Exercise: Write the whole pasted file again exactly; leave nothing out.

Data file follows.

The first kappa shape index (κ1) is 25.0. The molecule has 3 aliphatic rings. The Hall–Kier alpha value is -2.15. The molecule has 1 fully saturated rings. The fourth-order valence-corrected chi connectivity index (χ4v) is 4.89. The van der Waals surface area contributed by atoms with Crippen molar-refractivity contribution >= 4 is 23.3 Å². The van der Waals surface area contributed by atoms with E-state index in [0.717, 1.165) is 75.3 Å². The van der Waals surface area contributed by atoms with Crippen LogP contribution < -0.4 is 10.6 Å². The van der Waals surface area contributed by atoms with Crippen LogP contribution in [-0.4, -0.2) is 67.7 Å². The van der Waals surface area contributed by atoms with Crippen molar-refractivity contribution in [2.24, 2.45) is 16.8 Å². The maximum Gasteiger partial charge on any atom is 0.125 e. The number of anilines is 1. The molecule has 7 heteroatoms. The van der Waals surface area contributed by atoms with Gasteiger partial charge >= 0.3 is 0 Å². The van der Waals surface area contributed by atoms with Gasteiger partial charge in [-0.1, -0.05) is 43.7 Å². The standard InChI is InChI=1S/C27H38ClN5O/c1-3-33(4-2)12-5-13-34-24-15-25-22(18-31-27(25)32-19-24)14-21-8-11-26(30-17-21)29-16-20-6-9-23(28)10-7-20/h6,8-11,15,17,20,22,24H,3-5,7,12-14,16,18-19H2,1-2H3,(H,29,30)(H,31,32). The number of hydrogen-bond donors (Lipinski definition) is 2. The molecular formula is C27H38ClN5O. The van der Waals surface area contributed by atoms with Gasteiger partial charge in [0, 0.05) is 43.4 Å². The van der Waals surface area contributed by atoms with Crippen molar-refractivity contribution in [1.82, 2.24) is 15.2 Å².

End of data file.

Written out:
The first kappa shape index (κ1) is 25.0. The molecule has 3 aliphatic rings. The Hall–Kier alpha value is -2.15. The molecule has 1 fully saturated rings. The fourth-order valence-corrected chi connectivity index (χ4v) is 4.89. The van der Waals surface area contributed by atoms with Crippen molar-refractivity contribution >= 4 is 23.3 Å². The van der Waals surface area contributed by atoms with E-state index in [0.717, 1.165) is 75.3 Å². The van der Waals surface area contributed by atoms with Crippen LogP contribution < -0.4 is 10.6 Å². The van der Waals surface area contributed by atoms with Crippen LogP contribution in [-0.4, -0.2) is 67.7 Å². The van der Waals surface area contributed by atoms with Crippen molar-refractivity contribution in [2.24, 2.45) is 16.8 Å². The maximum Gasteiger partial charge on any atom is 0.125 e. The number of anilines is 1. The molecule has 7 heteroatoms. The van der Waals surface area contributed by atoms with Gasteiger partial charge >= 0.3 is 0 Å². The van der Waals surface area contributed by atoms with Gasteiger partial charge in [-0.1, -0.05) is 43.7 Å². The standard InChI is InChI=1S/C27H38ClN5O/c1-3-33(4-2)12-5-13-34-24-15-25-22(18-31-27(25)32-19-24)14-21-8-11-26(30-17-21)29-16-20-6-9-23(28)10-7-20/h6,8-11,15,17,20,22,24H,3-5,7,12-14,16,18-19H2,1-2H3,(H,29,30)(H,31,32). The number of hydrogen-bond donors (Lipinski definition) is 2. The molecular formula is C27H38ClN5O. The van der Waals surface area contributed by atoms with Gasteiger partial charge in [0, 0.05) is 43.4 Å². The van der Waals surface area contributed by atoms with Crippen molar-refractivity contribution in [1.82, 2.24) is 15.2 Å².